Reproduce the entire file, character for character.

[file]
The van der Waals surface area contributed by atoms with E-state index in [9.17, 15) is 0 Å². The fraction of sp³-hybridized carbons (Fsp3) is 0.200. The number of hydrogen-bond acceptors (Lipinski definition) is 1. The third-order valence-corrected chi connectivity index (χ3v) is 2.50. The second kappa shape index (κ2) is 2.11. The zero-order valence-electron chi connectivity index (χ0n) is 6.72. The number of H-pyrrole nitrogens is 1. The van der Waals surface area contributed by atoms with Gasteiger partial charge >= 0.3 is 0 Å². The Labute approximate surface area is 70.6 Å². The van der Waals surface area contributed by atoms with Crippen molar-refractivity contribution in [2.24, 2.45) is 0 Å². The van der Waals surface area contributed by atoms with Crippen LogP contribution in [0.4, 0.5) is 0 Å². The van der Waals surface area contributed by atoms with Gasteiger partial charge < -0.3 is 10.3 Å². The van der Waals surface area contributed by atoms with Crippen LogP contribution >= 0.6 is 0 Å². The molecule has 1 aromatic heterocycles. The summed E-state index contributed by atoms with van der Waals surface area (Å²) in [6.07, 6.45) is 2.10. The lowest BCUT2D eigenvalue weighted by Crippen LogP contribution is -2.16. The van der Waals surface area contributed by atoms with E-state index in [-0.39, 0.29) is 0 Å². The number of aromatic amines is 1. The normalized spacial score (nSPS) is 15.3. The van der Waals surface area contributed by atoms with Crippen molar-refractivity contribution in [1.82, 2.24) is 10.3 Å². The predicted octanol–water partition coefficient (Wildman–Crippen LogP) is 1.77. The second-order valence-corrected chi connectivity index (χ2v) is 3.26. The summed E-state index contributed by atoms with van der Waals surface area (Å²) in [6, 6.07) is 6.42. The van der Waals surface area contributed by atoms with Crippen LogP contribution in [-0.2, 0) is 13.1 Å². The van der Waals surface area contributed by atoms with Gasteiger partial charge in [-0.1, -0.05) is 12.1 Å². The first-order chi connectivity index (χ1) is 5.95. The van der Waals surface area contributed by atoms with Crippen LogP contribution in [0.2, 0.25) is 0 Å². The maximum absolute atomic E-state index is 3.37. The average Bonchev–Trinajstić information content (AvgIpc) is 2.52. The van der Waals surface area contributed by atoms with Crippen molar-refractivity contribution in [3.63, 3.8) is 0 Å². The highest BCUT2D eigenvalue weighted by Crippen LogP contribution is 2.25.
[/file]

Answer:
The van der Waals surface area contributed by atoms with E-state index in [9.17, 15) is 0 Å². The fraction of sp³-hybridized carbons (Fsp3) is 0.200. The number of hydrogen-bond acceptors (Lipinski definition) is 1. The third-order valence-corrected chi connectivity index (χ3v) is 2.50. The second kappa shape index (κ2) is 2.11. The zero-order valence-electron chi connectivity index (χ0n) is 6.72. The number of H-pyrrole nitrogens is 1. The van der Waals surface area contributed by atoms with Gasteiger partial charge >= 0.3 is 0 Å². The Labute approximate surface area is 70.6 Å². The van der Waals surface area contributed by atoms with Crippen molar-refractivity contribution in [2.24, 2.45) is 0 Å². The van der Waals surface area contributed by atoms with Crippen LogP contribution in [0.4, 0.5) is 0 Å². The van der Waals surface area contributed by atoms with Gasteiger partial charge < -0.3 is 10.3 Å². The van der Waals surface area contributed by atoms with Crippen LogP contribution >= 0.6 is 0 Å². The molecule has 1 aromatic heterocycles. The summed E-state index contributed by atoms with van der Waals surface area (Å²) in [6.07, 6.45) is 2.10. The lowest BCUT2D eigenvalue weighted by Crippen LogP contribution is -2.16. The van der Waals surface area contributed by atoms with E-state index in [-0.39, 0.29) is 0 Å². The number of aromatic amines is 1. The normalized spacial score (nSPS) is 15.3. The van der Waals surface area contributed by atoms with Crippen molar-refractivity contribution in [1.82, 2.24) is 10.3 Å². The predicted octanol–water partition coefficient (Wildman–Crippen LogP) is 1.77. The second-order valence-corrected chi connectivity index (χ2v) is 3.26. The summed E-state index contributed by atoms with van der Waals surface area (Å²) in [6, 6.07) is 6.42. The van der Waals surface area contributed by atoms with Crippen LogP contribution in [-0.2, 0) is 13.1 Å². The van der Waals surface area contributed by atoms with Gasteiger partial charge in [-0.1, -0.05) is 12.1 Å². The first-order chi connectivity index (χ1) is 5.95. The van der Waals surface area contributed by atoms with Crippen LogP contribution in [0.2, 0.25) is 0 Å². The maximum absolute atomic E-state index is 3.37. The average Bonchev–Trinajstić information content (AvgIpc) is 2.52. The van der Waals surface area contributed by atoms with Crippen molar-refractivity contribution in [3.63, 3.8) is 0 Å². The highest BCUT2D eigenvalue weighted by Crippen LogP contribution is 2.25.